- Profession of Faith from the Council of Trent (1565, with additions from the nineteenth century) (available at The Treasury of Latin Prayers, http://www.preces-latinae.org/thesaurus/Symbola/Tridentinae.html).
- NEW: If you're having trouble accessing the link above, you can also try this alternative link to the 1565 document in pdf format in Sakai (the English translation, minus the Latin original):
- The Thirty-Nine Articles of the Church of England (1571, with additions from 1662) (available at The Internet History Sourcebook, https://sourcebooks.fordham.edu/mod/1571-39articles.asp).
Secondary sourcesThis week there are two secondary sources. One is a traditional written source: a selection from a textbook from 2007 that you can find below. The other is a podcast from 2014, and you can find it in the video introduction at the top of this Lesson. Both are relatively short, and both have their advantages and limitations.
- Excerpts from Lynn Hunt, Thomas R. Martin, Barbara H. Rosenwein, and Bonnie G. Smith, The Making of the West: Peoples and Cultures, 5th edition (Boston and New York: Bedford / St. Martin's, 2016 [first edition, 2007]).
- The two excerpts are both from chapter 14: "Global Encounters and the Shock of the Reformation"
- The sections of this chapter that you will read are "The Protestant Reformation" (pp. 447-455), and "Reshaping Society through Religion" (pp. 455-461).
- These two sections are both included in one pdf document linked above. Make sure you are signed into Sakai when you try to download it from your browser. It is a large file, so it might take a few minutes to load. Let Mike Driedger know if you have any problems.
Supplemental materialIf you are interested in learning more about the themes in this Lesson, you might consider taking Brock University history courses such as:
- HIST 2P91, Europe's Reformations; or
- HIST 3P94, Historians and the Age of Religious Wars, 1559-1715.
One footnote from Mike Driedger's research that is relevant for the secondary readings for this week is that the picture that the authors of The Making of the West use to illustrate "The Torture and Execution of an Anabaptist Leader" is NOT from the sixteenth century. It's actually by Joseph Sattler, a German artist from the late nineteenth century. This is an example of poor sourcing by the creators of the textbook. Mike Driedger has co-authored a book from 2009 about the subject of Anabaptist rule in Münster.
Finally, here's a fun fact about "the Reformation." In 2017 Lutherans around the world celebrated what they think of as the 500th anniversary of the start of the Reformation. The celebration was especially popular in Germany, the historical home of Lutherans. There the years from 2008 to 2017 were called the Luther decade. During these years of celebration, the Playmobil toy company (which is based near Nuremberg in Germany) created a Martin Luther Playmobil figure. Believe it or not, this is the best-selling Playmobil figure of all time! Take a look at the two boxes for the German and English versions of the figurine. Do you notice any differences? One of the differences that might be difficult to spot became the focus of a controversy that is related to Martin Luther's legacy of anti-Jewish attitudes. You can find out more about this controversy by reading Tom Heneghan's article in USA Today from 2017, and you can learn more about the German celebrations in 2017 by reading Bridget Heal's article in The Conversation from that year.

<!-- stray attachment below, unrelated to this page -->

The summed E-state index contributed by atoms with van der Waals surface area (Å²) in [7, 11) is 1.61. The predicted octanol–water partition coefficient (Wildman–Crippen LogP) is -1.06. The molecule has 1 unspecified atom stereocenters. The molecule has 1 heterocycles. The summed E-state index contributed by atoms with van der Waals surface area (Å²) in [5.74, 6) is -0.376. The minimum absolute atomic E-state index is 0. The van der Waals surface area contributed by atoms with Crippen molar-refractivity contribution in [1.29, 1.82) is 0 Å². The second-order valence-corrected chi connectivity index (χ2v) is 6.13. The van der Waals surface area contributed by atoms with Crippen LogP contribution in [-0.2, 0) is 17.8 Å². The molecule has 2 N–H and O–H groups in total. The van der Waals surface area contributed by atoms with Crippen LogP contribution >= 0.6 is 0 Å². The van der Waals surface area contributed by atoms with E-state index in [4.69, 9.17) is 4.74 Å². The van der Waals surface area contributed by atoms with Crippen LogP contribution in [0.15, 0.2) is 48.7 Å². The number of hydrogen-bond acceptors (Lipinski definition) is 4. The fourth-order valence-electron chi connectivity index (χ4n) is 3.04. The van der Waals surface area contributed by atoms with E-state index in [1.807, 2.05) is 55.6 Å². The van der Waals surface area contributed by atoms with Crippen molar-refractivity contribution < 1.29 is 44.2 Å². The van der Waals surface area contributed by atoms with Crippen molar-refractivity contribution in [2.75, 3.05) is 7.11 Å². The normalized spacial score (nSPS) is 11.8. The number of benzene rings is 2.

This page has paths:
This page references:
- The Execution of William Tyndale in the mid 1530's
- A simplified diagram contrasting medieval and early modern conceptions of social order.
- Image of a printshop, from Joost Amman, The Book of Trades (1568)
- François Dubois, Saint Bartholomew's Day Massacre (Wikimedia Commons)
- "Fishing for Souls" (1614) by Adriaen Pietersz van de Venne (Rijksmuseum Amsterdam, public domain)
- "Chariot of Religious Freedom" (1579) (Rijksmuseum Amsterdam, public domain)
- "The Seven-Headed Papal Beast" (ca. 1530) (WikiMedia Commons, public domain)
- Bernhard Rothmann and the Reformation in Münster, 1530-35 (2009)
- Peter Marshall, 1517: Martin Luther and the Invention of the Reformation (2017)
- Two versions of the 2017 anniversary Playmobil Luther figure (Mike Driedger's private collection)